I WAS A TEENAGE WEREDEER by C.T. Phipps & Michael Suttkus

I Was a Teenage Weredeer
by C.T. Phipps & Michael Suttkus

Got deer? Jane Doe does. WEREDEER, at least. ‘Cause that’s what she is—a Weredeer: one who is a bout to get in a world of trouble. That’s because her best friend’s sister is murdered right off the bat, and worst of all, her brother is the primary suspect in the supposed ‘occult’ killing. What Jane will soon discover, however, is that this isn’t a typical murder—not by a longshot—and that Bright Falls, the town she has lived and grown up in her whole life, will be anything but Bright.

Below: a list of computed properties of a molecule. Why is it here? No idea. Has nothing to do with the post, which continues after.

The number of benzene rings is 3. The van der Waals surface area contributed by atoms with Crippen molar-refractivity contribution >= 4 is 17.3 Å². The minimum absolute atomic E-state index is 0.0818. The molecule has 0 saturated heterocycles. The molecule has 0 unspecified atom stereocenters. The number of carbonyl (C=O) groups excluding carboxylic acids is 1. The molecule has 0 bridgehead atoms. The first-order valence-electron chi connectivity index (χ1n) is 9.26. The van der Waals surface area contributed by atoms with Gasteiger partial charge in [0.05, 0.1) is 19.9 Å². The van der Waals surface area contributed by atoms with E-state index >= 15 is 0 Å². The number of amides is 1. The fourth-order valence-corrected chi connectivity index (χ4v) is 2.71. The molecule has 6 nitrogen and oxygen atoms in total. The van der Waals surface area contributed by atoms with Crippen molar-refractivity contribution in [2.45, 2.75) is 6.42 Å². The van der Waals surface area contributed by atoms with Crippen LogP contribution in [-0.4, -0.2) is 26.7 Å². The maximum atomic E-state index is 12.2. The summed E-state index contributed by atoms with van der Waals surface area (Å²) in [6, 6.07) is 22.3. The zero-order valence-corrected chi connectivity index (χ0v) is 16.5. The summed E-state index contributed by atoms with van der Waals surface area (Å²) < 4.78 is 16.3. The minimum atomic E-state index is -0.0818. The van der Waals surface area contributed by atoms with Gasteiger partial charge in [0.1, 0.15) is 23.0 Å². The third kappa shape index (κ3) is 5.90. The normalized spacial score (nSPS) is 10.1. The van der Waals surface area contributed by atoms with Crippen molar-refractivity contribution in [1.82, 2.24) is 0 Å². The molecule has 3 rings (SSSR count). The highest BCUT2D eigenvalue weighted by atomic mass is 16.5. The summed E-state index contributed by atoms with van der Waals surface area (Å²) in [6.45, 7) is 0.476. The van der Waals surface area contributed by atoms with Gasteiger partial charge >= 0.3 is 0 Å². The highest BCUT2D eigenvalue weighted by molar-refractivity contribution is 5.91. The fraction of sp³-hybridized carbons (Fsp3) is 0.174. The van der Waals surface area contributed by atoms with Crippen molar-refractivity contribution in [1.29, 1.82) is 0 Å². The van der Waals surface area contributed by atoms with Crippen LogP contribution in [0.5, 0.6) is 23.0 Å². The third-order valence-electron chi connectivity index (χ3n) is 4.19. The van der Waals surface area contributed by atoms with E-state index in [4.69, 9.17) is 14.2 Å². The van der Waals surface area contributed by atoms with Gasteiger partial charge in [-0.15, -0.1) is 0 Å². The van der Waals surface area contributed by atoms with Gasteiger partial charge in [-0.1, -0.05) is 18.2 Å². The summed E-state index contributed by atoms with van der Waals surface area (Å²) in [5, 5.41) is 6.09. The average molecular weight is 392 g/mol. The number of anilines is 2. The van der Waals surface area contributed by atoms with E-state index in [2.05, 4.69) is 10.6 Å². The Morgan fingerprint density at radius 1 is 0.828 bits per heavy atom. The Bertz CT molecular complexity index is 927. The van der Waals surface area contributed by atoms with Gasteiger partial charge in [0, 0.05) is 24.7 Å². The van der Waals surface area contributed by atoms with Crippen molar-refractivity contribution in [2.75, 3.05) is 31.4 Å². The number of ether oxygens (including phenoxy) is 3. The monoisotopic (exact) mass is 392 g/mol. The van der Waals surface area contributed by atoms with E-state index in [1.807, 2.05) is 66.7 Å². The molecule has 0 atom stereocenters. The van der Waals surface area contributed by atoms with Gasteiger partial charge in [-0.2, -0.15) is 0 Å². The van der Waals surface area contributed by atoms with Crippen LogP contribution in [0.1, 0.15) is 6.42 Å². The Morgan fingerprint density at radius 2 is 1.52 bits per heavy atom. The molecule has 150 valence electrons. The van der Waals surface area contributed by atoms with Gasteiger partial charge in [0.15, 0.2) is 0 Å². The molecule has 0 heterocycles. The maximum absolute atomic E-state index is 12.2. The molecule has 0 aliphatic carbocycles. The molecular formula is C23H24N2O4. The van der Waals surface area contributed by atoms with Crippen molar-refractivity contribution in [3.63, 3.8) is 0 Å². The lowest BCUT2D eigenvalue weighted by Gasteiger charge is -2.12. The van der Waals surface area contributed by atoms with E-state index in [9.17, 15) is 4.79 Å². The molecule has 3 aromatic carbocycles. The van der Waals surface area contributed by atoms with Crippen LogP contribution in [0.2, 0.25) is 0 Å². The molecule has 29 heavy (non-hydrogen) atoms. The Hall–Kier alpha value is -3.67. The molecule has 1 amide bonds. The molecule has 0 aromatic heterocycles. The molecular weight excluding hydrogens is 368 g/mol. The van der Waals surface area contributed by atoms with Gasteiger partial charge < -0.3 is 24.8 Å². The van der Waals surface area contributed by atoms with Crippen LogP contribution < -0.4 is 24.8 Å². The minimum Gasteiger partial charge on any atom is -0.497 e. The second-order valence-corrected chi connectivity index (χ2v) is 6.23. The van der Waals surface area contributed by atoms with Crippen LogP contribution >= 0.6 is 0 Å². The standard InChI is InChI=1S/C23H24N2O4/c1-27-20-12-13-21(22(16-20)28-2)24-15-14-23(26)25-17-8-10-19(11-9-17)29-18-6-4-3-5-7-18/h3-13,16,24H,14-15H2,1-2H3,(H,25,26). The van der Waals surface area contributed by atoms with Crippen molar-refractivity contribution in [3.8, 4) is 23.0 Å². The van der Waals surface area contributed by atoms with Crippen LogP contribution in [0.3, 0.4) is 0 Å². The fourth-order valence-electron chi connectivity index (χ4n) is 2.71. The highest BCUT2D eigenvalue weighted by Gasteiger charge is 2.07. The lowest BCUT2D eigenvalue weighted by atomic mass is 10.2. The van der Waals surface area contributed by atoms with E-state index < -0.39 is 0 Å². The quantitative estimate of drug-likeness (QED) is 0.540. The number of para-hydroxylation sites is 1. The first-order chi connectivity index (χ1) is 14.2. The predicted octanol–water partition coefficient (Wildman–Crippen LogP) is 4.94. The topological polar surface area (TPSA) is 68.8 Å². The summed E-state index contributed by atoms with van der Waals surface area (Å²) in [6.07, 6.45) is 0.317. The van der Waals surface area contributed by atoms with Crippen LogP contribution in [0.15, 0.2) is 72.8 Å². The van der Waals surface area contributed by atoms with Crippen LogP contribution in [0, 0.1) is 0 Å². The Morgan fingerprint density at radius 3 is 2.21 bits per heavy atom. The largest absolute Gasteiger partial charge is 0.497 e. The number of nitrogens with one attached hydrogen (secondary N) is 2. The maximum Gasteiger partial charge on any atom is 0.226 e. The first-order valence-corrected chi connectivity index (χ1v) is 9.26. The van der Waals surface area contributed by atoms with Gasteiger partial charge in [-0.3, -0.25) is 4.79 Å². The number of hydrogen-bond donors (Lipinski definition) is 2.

I’ll admit that I was initially drawn to I Was a Teenage Weredeer by its gorgeous cover, but I was initially concerned by the tone. Weredeer is, in a word, very lighthearted—at least, most of the time. The protagonist is somewhat bubbly, very funny, a self-described ‘rude person’ at times, and has a tendency to make deer puns often (though she claims it’s a part of her DNA.) However, as I was swept along within Jane’s adventure, I soon found that the lightheartedness was a smokescreen for a much darker tale, one that kept me reading consistently during one of the worst book slumps I’ve ever had.

I am extremely happy to state that Weredeer is one of my favorite young-adult books I’ve read in a long time. It’s dark, funny, dramatic (both in the good and bad sense,) and holds your attention the entire way through. It is, in a word, deerlightful. And yes, I just used a deer pun to describe it. 


Reviewer's Note: I received a free copy of this novel for review. 


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